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Discussion Starter · #1 ·
I was thinking of getting a full size Kobra to keep my KC company and was wondering whether Brown would mill snakeskin front cocking serrations into the slide?? Anyone with info would be appreciated - I've emailed Brown for answer as well.
 

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EB will not do it IMO. But I have seen other smiths that do. I saw a KC
with this done for sale last year. To be honest, it didn't look good to me.
The work was fine but it seemed too busy for my taste.

Regards,
Greyson
 

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Chuck! Your funny dude! :)

SS Serrations! To me, I don't know why ED wouldn't if you ask and pay for it. Even if it is a want and not a need, for looks or just preference. Let us know what response you get about it.
 

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Discussion Starter · #9 ·
...Brown said no.
 

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I wondered the same...

At ITTS tactical school, we did chamber checks often. Since I have a Kobra Karry, I had a hard time- stiff springs and lack of front serrations. These SWAT instructors all used the front serrations for chamber checks and not cocking. Three lines of snakeskin would have helped.
 

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hatidua said:
apparently the FBI didn't see the need for them when they ordered what is now called the Springfield PRO model which is devoid of them up front.

I don't mind them on other peoples guns but I'd not have bought my two Kobra's had they had them.
+1

Greyson
 

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Discussion Starter · #15 ·
6285108 said:
Ed has good sense IMO
...oh come now, I doubt Ed would have done the work himself!!!:)
 

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Discussion Starter · #16 ·
hatidua said:
adding forward serrations to an Ed Brown gun could drastically affect resale value if that matters at all.
...it doesn't - but to address your concern a bit further, are you saying that the gun would be LESS valuable from a re-sale standpoint? I don't see how that could possibly happen - much less to a "drastic" degree.
:scratch:
 

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Kimber Dude said:
...it doesn't - but to address your concern a bit further, are you saying that the gun would be LESS valuable from a re-sale standpoint? I don't see how that could possibly happen - much less to a "drastic" degree.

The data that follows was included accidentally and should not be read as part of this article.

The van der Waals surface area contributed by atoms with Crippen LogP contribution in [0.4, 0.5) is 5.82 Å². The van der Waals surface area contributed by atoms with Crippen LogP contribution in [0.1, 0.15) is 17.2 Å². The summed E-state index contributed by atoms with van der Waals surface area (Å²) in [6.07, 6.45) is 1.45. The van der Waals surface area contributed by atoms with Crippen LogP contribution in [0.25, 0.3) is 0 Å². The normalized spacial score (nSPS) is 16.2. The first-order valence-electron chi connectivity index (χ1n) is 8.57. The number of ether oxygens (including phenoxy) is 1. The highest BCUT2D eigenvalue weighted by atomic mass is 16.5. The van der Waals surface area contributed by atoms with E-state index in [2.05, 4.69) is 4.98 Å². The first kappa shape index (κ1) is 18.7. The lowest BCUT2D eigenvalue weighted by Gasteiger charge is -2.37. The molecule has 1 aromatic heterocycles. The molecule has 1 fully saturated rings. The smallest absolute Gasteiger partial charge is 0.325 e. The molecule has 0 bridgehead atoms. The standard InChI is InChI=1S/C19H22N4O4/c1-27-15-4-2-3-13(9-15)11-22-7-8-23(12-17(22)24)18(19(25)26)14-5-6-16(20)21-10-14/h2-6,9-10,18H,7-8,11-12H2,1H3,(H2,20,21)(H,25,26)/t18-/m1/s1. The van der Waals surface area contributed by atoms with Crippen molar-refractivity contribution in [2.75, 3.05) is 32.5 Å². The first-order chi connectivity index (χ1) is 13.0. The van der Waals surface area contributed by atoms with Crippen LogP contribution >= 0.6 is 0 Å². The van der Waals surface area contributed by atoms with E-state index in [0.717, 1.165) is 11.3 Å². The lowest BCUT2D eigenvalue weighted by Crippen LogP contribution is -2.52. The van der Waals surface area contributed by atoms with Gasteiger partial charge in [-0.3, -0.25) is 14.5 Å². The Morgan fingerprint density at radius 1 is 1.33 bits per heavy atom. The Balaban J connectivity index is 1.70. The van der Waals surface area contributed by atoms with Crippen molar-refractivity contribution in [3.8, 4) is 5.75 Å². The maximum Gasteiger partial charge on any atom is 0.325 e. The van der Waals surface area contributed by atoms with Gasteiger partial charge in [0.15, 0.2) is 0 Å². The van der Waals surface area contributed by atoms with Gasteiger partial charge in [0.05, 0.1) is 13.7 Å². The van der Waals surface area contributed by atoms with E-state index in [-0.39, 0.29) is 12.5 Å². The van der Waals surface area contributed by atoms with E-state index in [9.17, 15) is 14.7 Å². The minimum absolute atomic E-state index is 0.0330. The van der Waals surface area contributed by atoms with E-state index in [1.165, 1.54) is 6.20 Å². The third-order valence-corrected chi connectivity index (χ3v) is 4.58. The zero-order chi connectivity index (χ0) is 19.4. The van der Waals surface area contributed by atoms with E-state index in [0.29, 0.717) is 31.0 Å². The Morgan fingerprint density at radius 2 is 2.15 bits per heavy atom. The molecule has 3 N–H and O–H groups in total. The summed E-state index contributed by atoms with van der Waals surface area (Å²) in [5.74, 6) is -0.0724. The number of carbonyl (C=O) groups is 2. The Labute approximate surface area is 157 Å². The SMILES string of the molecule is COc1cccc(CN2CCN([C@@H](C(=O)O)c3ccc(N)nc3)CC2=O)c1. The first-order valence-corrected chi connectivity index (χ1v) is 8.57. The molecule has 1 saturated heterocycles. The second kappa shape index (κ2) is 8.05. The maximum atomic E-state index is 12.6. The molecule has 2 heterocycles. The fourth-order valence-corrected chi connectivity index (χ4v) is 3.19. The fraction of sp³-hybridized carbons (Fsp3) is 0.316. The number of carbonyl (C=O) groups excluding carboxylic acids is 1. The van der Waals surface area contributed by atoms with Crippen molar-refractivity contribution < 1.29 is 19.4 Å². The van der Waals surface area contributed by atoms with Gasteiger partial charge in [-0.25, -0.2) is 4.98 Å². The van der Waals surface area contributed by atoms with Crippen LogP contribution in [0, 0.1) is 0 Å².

:scratch:
This is easy to explain. I can do it in different mediums to make a point:

1. Common knowledge among gun shop owners that the more you customize
a gun the more you will lose on resale. An $800 gun with $200 worth of
work is not going to be worth $1000. The $200 of custom work is what
you wanted not the market place. So now you will have a gun that is
used AND has features many people wanting that model don't want.
So your potential chance of selling diminishes. Bottom line, customize
and get what you want. But plan on keeping it forever or you will lose
your a$$. (pun intended).

2. When a builder builds a spec house they always decorate with neutral or
earth tones. Reason is it will appeal to a larger market and those that
will paint a wall hot pink will have an easy time "seeing" what they want
to do. Ozzie and Harriet look at a model home and it is decorated with
bright pastels, and super expensive paisley wallpaper; they will have
a harder time looking beyond the "busy" to see their dream home
underneath. Result:They buy another home. Net result: builder has a home
he can't sell and the price drops.

Trick out a gun a great deal and you will lose money on resale. To see my
point go to gunsamerica and look at older "custom" guns. The latest and
greatest sights and parts back in the day are worthless today or are now
standard and no-longer considered custom.

Regards,
Greyson
 
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